A player’s enjoyment of GAA games at adult level is shaped very much by the person(s) who manage or coach the team. In general, if you like the content and the way it is presented, you are going to enjoy it more, be proactive, perform better and stay longer. So, what is a typically good productive session? Obviously, there will be exceptions, but this is looking at what a “good productive session” should be like in my opinion. Let’s start putting together the Team Jigsaw. First of all, it is important to understand the difference between a Manager and a Coach and subsequently understand the logic if any of that being one and the same person.
MANAGER: Composes team strategies, sets out a team tactics, picks the team and subs, is in charge of disciplinary matters and putting “restrictions” on their players and is the link to all points of administration. The buck stops with the Manager.
COACH: The coach puts those strategies into action and provides specific skills such as hurling/football/camogie nous and skills development, speed, core strength, general fitness and mental development. It is rare to have proficiency in all these attributes
In my humble opinion, one manager and multiple coaches are required in a top-class team management setup. The term Selector is antiquated. Having someone on board whose only skill is purely having an opinion on who plays where is about as useful as a sieve without holes. Every “hurler on the ditch” has that type of opinion. Everyone involved in a management team must offer something that is beneficial to the team and team goals. Like in any career path, the coach often moves on to be a manager and have the ability to coach certain areas, but they must remember their primary role is manager at that stage. Paying Managers at Club level, in this day and age where there is so much knowledge and coaching development in every locality (or should be) is madness. Also, adult players have the right to be treated as adults, not juveniles.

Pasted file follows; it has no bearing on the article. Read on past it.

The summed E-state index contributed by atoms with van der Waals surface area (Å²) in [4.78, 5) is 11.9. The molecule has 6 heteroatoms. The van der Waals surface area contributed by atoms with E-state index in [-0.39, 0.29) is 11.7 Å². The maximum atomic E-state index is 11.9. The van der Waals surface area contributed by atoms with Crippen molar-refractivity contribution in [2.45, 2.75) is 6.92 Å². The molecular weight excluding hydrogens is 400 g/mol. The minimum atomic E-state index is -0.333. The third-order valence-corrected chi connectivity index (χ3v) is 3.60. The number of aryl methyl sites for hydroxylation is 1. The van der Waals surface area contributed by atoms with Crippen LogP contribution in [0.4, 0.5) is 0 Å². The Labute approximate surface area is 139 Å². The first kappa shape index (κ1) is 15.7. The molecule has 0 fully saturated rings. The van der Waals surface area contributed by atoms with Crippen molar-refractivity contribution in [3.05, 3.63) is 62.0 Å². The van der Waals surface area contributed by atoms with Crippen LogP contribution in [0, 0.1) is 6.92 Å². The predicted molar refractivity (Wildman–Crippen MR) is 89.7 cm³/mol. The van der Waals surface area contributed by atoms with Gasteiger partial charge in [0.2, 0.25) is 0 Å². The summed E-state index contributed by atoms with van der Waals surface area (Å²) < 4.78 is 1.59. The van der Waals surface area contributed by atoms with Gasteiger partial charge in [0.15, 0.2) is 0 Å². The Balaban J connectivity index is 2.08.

GAMES BASED TRAINING is the key to modern group sessions. About 75% of the majority of sessions should be devoted to playing the game you are training for. This means matches, conditional matches, or practical tactical development. Could you imagine a swimmer training for the Olympics and barely swimming? Spending most of their time in a gym or running around the pool to increase fitness. They’d probably drown. Metaphorically that’s what happens a lot of GAA teams, often only saved because the opposition did the same type of preparation. Or a boxer just hitting a punch bag or even shadow boxing and never actually sparring? He or she would be out cold in seconds against a real fighter. Focus on the sport you intend playing. Most club teams only train twice a week for a period of less than 90 minutes each. That’s when they are together and can work together, playing the game. Playing the game is the main reason for playing the sport. If the player enjoys group activity, he or she will enjoy the game.
FITNESS is something a player can do on their own outside the group. If they only do the two 90-minute sessions a week, they will never be fit enough anyway. So, educating the player to understand the responsibility of fitness is in their own hands is important. In any case trying to get a club squad fit using the same template for everyone is impossible, foolish even. Does a goalkeeper need the same fitness traits as a corner forward, or a full back the same as a midfielder? Can a fitness training session have the same effect for someone who is an office worker versus a retail shop worker, versus a teacher, versus a farmer versus a builder versus a nurse. What each do during their working day is considerably different and preparation for a physical training session later that day will have different effects and benefits. The aim should be to get the best out of each individual and that will not be the same for everyone.
The key thing is to provide programs for the players. However, make sure at club level there are choices. Some may love the gym. Others might hate it. Some might be based in an apartment and the scope for exercise might be limited, so important to have non or minimum equipment programs as well. At the end of the day it should not matter which program they do as long as they take the responsibility. The final element is Measurement. You must adopt a fitness test, generally a circuit based one and once a month, record the results, having set a standard at the beginning of the year. You can introduce a level of competitiveness into it and challenge players to do better than their friend. However, you need to be careful, that it doesn’t dishearten anyone. Get the players to understand that when it comes to fitness, the main opponent is themselves and that’s the person they need to beat and better at each measurement session. That is when GAA becomes an individual sport.